kevistopheles

Top Veteran
Oct 18, 2014
Matt, my change is coming from a new shooting perspective. In the last couple of years I started more candid photography and street photography concentrating on graffiti and public art than people. Some venues, alleys and museums I could not get the distance needed to capture the view, literally back to the wall in some circumstances. Secondly, using mf lenses on the E-M5 was difficult for me. Using the A6000 was much easier to use and gave better results. I have the Rokinon 12mm f/2.0 and use it often. Selling the m43rds now will let me use one mount and all lenses on two different bodies. The Olympus is a terrific camera, but has seen little use this past year.
I get this. Sometimes it is simply a matter of the right tool or combination of tools that allow you to do what you want. I get that a lot when people ask why I wont use adapted lenses on my m43 body. It's not that I think it CAN'T be done. There are reasons why I think it is not optimal but plenty of folks are shooting adapted on m43 with great success. I just don't like doing it. I think whatever allows you to get the images you like is the best choice.
 

MoonMind

Hall of Famer
Dec 29, 2013
Switzerland
Matt
Matt, my change is coming from a new shooting perspective. In the last couple of years I started more candid photography and street photography concentrating on graffiti and public art than people. Some venues, alleys and museums I could not get the distance needed to capture the view, literally back to the wall in some circumstances. Secondly, using mf lenses on the E-M5 was difficult for me. Using the A6000 was much easier to use and gave better results. I have the Rokinon 12mm f/2.0 and use it often. Selling the m43rds now will let me use one mount and all lenses on two different bodies. The Olympus is a terrific camera, but has seen little use this past year.
Okay, this makes a whole lot of sense. The crop factor *can* be a bit of a bummer - though I actually use it to my personal advantage, producing (with the help of a focal reducer) very bright longer lenses, like a 256mm-e f/2.0 or a 70mm-e f/1.0. But I fully agree that for wide shooting, APS-C (or FF) is very helpful, and the Rokinon 12mm sure is a much more interesting deal on the Sony. Thank you for clearing things up!

M.
 
Feb 8, 2015
Twin Cites, MN
Micheal
Okay, this makes a whole lot of sense. The crop factor *can* be a bit of a bummer - though I actually use it to my personal advantage, producing (with the help of a focal reducer) very bright longer lenses, like a 256mm-e f/2.0 or a 70mm-e f/1.0. But I fully agree that for wide shooting, APS-C (or FF) is very helpful, and the Rokinon 12mm sure is a much more interesting deal on the Sony. Thank you for clearing things up!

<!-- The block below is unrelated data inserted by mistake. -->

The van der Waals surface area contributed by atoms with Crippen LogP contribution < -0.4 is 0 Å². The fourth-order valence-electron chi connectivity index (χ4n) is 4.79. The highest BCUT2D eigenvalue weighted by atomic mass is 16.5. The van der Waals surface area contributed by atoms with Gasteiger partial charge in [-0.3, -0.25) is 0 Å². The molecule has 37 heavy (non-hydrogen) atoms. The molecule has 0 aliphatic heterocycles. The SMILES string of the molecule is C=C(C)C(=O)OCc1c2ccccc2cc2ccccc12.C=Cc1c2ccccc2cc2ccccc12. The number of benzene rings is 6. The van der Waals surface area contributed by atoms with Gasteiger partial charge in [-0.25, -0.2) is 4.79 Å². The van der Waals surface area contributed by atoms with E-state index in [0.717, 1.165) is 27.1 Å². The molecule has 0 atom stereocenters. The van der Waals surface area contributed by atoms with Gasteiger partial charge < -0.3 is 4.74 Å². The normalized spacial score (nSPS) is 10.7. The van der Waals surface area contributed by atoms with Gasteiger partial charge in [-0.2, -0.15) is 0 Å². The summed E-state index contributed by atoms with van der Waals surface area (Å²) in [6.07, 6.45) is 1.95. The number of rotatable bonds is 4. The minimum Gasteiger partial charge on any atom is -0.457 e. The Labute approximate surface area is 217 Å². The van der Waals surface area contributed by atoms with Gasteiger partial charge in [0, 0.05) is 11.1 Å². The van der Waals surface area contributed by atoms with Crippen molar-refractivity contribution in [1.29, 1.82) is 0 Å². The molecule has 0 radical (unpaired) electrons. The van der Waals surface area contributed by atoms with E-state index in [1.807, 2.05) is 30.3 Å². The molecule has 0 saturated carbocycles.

M.
Matt, yes, the crop factor creates new issues for me moving from m43 > APS-C > FF. I have wrestled with the DOF differences, a real tweak to my bad habits and readjusting to the different formats. Fun actually.
 

drd1135

Zen Snapshooter
Jul 13, 2011
Lexington, Virginia
Steve
I've used mu43 long enough now that I don't convert FL anymore. 14 is moderate wide angle and 45 is short telephoto. I could probable go comfortably back to FF since I had so many years with film but I have to actively think about DX field of view.
 

kevistopheles

Top Veteran
Oct 18, 2014

The Facade of Hermes
by kevin dixey, on Flickr


graboids
by kevin dixey, on Flickr

The P20/1.7 is a very versatile lens. It's part of the reason I have always liked it. A one lens kit is so much more doable when the one lens can do a lot of things well. FWIW I did end up breaking down a while back and picking up a second lens (P14/2.5) but the P20 still lives on the E-M10. I got it in anticipation of some traveling in Spring. The most significant problem with the E-M10 as a fixed lens is that you CAN switch lenses so passing up that sweet deal on the P14 wasn't happenin'.
 
Last edited:

kevistopheles

Top Veteran
Oct 18, 2014
I've used mu43 long enough now that I don't convert FL anymore. 14 is moderate wide angle and 45 is short telephoto. I could probable go comfortably back to FF since I had so many years with film but I have to actively think about DX field of view.
The only time I think of it is when I have adapted lenses attached.
 

Latest posts

Latest threads

Top Bottom